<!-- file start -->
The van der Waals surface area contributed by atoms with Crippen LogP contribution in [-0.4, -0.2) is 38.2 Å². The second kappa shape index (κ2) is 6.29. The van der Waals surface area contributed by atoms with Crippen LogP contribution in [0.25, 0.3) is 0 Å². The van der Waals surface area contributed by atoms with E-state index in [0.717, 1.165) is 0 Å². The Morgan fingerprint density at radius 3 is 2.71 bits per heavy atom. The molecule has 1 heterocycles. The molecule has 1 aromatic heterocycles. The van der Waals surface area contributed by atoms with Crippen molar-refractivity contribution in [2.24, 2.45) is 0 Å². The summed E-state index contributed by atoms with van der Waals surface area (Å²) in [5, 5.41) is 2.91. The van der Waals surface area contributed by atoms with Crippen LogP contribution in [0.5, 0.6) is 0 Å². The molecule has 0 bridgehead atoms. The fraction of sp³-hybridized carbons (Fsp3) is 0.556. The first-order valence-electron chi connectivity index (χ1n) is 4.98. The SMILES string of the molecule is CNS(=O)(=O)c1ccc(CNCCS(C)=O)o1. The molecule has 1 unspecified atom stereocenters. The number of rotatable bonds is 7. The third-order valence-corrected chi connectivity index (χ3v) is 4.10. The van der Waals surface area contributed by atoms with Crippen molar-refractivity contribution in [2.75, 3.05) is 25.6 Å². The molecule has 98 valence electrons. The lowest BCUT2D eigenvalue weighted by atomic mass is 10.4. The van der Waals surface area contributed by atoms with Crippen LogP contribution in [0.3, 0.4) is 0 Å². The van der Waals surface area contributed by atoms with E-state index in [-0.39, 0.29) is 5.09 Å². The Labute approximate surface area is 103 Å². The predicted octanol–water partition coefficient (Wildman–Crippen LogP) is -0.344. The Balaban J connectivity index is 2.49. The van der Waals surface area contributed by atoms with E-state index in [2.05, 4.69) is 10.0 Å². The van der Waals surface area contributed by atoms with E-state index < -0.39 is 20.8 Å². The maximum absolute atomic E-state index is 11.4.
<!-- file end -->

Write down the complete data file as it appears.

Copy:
The van der Waals surface area contributed by atoms with Crippen LogP contribution in [-0.4, -0.2) is 38.2 Å². The second kappa shape index (κ2) is 6.29. The van der Waals surface area contributed by atoms with Crippen LogP contribution in [0.25, 0.3) is 0 Å². The van der Waals surface area contributed by atoms with E-state index in [0.717, 1.165) is 0 Å². The Morgan fingerprint density at radius 3 is 2.71 bits per heavy atom. The molecule has 1 heterocycles. The molecule has 1 aromatic heterocycles. The van der Waals surface area contributed by atoms with Crippen molar-refractivity contribution in [2.24, 2.45) is 0 Å². The summed E-state index contributed by atoms with van der Waals surface area (Å²) in [5, 5.41) is 2.91. The van der Waals surface area contributed by atoms with Crippen LogP contribution in [0.5, 0.6) is 0 Å². The molecule has 0 bridgehead atoms. The fraction of sp³-hybridized carbons (Fsp3) is 0.556. The first-order valence-electron chi connectivity index (χ1n) is 4.98. The SMILES string of the molecule is CNS(=O)(=O)c1ccc(CNCCS(C)=O)o1. The molecule has 1 unspecified atom stereocenters. The number of rotatable bonds is 7. The third-order valence-corrected chi connectivity index (χ3v) is 4.10. The van der Waals surface area contributed by atoms with Crippen molar-refractivity contribution in [2.75, 3.05) is 25.6 Å². The molecule has 98 valence electrons. The lowest BCUT2D eigenvalue weighted by atomic mass is 10.4. The van der Waals surface area contributed by atoms with Crippen LogP contribution in [0.3, 0.4) is 0 Å². The van der Waals surface area contributed by atoms with E-state index in [-0.39, 0.29) is 5.09 Å². The Labute approximate surface area is 103 Å². The predicted octanol–water partition coefficient (Wildman–Crippen LogP) is -0.344. The Balaban J connectivity index is 2.49. The van der Waals surface area contributed by atoms with E-state index in [2.05, 4.69) is 10.0 Å². The van der Waals surface area contributed by atoms with E-state index < -0.39 is 20.8 Å². The maximum absolute atomic E-state index is 11.4.